Assessment and Planning Referral for Multidisciplinary Team Evaluation Individualized Family Service Plan (IFSP) ENT, Ophthalmology, and Genetics Medical management takes priority initially, but a well coordinated team approach must be established as soon as possible Team approach reduces the logistical challenges faced by families
Implications for Educational Placement and Services Special challenges Placement decisions often based on a categorical view of disabilities Failure to consider individual uniqueness Failure to consider implications of deafness
Guiding Principles (Ewing and Jones, 2003) 1) Every child is capable of learning even when disabilities are multiple and severe 2) Peer acceptance and social relations are essential for all children including those with multiple disabilities 3) Families and communities are critical to success 4) Service delivery based on a transdisciplinary model results in better coordination and sharing of knowledge and resources
Communicating with Families Children with multiple disabilities pose many challenges for professionals Focus on areas of expertise and specialization is needed, but Need to consider implications for family Families are profoundly affected by a child with special needs, especially when the history includes developmental disabilities and serious illness.
Parent / Family Perspectives
Josh (CHARGE Syndrome) Required resuscitation immediately after birth Spent the first weeks of his life in the Newborn Intensive Care Unit, multiple surgeries, intubation and tube feeding. Within weeks of his birth, Joshs family was told that he had congenital heart disease, a seizure disorder, an immune deficiency, facial and vocal cord paralysis, visual impairment, mental retardation, and a severe hearing loss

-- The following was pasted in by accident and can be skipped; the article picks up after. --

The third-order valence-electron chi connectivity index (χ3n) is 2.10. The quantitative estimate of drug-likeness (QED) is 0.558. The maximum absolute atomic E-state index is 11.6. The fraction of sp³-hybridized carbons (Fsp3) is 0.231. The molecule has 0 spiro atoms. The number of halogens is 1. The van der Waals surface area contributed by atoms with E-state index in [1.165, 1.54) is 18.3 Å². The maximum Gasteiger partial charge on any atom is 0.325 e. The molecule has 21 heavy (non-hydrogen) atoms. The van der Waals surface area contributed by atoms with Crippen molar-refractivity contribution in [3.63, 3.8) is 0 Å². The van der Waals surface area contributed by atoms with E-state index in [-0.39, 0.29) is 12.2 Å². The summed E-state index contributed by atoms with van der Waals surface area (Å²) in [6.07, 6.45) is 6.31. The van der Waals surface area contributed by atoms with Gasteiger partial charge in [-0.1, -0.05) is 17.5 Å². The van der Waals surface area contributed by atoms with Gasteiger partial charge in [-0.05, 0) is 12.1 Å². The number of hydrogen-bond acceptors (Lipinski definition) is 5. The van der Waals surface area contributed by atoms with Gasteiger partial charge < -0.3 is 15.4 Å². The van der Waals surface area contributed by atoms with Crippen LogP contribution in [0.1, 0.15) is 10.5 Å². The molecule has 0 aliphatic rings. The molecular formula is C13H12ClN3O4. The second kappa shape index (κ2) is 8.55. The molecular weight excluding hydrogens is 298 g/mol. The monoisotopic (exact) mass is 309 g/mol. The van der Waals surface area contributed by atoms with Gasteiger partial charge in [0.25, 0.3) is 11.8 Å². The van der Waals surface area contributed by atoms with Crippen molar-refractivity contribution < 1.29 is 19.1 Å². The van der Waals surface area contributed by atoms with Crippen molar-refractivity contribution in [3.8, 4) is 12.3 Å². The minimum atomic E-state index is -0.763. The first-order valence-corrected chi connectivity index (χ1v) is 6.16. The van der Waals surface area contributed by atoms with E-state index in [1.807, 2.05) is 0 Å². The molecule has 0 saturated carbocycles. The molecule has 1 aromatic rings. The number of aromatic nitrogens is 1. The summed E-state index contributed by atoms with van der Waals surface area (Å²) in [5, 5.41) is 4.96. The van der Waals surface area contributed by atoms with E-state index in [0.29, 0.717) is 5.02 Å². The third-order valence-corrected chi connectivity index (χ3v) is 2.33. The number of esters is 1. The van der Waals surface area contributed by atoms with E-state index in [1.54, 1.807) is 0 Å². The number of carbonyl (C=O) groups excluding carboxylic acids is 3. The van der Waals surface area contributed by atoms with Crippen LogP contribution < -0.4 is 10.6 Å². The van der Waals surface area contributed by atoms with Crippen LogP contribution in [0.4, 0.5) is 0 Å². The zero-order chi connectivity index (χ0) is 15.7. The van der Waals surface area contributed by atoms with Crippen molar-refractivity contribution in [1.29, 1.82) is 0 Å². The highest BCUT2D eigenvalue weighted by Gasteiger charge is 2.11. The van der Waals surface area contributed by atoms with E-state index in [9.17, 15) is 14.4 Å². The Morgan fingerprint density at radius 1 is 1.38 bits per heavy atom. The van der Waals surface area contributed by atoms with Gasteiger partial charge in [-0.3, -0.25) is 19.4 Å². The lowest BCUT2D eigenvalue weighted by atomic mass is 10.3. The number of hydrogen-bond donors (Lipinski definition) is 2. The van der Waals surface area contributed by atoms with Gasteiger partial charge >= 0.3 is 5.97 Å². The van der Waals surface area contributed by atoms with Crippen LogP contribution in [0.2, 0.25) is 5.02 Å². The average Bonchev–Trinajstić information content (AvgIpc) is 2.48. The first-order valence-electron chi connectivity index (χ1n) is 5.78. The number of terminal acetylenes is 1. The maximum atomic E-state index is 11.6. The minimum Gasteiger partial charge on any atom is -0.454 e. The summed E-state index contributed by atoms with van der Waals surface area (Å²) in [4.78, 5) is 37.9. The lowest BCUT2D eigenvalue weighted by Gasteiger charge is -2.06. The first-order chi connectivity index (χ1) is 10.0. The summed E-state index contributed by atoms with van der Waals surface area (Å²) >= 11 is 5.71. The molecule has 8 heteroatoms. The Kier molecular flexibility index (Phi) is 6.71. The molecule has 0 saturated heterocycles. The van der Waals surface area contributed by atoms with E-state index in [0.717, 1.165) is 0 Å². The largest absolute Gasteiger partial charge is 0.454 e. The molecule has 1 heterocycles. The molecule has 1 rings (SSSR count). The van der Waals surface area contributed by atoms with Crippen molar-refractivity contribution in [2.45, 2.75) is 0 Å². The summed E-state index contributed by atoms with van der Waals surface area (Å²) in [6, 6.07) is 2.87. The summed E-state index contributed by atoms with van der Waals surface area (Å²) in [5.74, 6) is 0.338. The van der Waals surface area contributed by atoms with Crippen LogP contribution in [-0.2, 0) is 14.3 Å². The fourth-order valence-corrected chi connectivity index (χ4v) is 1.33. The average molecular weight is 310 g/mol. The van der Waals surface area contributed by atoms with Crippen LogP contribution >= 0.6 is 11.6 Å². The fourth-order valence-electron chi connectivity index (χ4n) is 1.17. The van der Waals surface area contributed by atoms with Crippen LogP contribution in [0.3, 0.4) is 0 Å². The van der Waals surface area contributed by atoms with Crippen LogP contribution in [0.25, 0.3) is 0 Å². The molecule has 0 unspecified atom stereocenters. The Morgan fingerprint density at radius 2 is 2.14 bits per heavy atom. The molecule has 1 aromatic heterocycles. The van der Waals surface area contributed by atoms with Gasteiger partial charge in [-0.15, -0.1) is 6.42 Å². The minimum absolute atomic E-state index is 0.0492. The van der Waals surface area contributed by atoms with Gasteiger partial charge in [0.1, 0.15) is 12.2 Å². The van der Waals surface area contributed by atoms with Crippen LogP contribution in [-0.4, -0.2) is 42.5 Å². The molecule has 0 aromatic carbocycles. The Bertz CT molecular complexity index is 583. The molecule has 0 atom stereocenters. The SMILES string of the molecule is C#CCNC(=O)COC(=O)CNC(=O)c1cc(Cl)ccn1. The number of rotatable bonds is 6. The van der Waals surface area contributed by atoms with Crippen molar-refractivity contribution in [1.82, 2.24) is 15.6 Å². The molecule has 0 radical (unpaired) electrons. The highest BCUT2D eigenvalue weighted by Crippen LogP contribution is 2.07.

Having a child with disabilities affects the entire family. It is something we live with every minute of every day. The simplest things that happen every day remind us of the fact that were different
The best thing professionals can do is admit they dont have all the answers, and that no one else does either.
Give power to families by reminding them that they are the experts on their child, because they are with the child every day and most professionals only see them in the clinic
Even other families with children who have disabilities cannot know what its like for another family. Many professionals recommend involvement in family support programs, but its important they realize this doesnt solve all the problems
It took me a long time to seek support outside my own immediate family. I was still grieving the loss of my perfect child, and I didnt want to share that heartbreak with strangers.
Everyone is different, and everyone needs to seek support in their own time. Professionals can help by reminding families that support is available if they need it.
Your patience and understanding is even more valuable than anything you can fix.
Conclusions Nearly 40% of children with HL have one or more disabilities; some include severe illness Dx and Intervention can occur on a timely basis but it takes competent and proactive audiologic management - and advocacy when needed Children should not be defined by their disabilities Well coordinated teamwork is critical The pediatrician needs to be informed and included Communication and support for families is paramount Every child deserves an opportunity to hear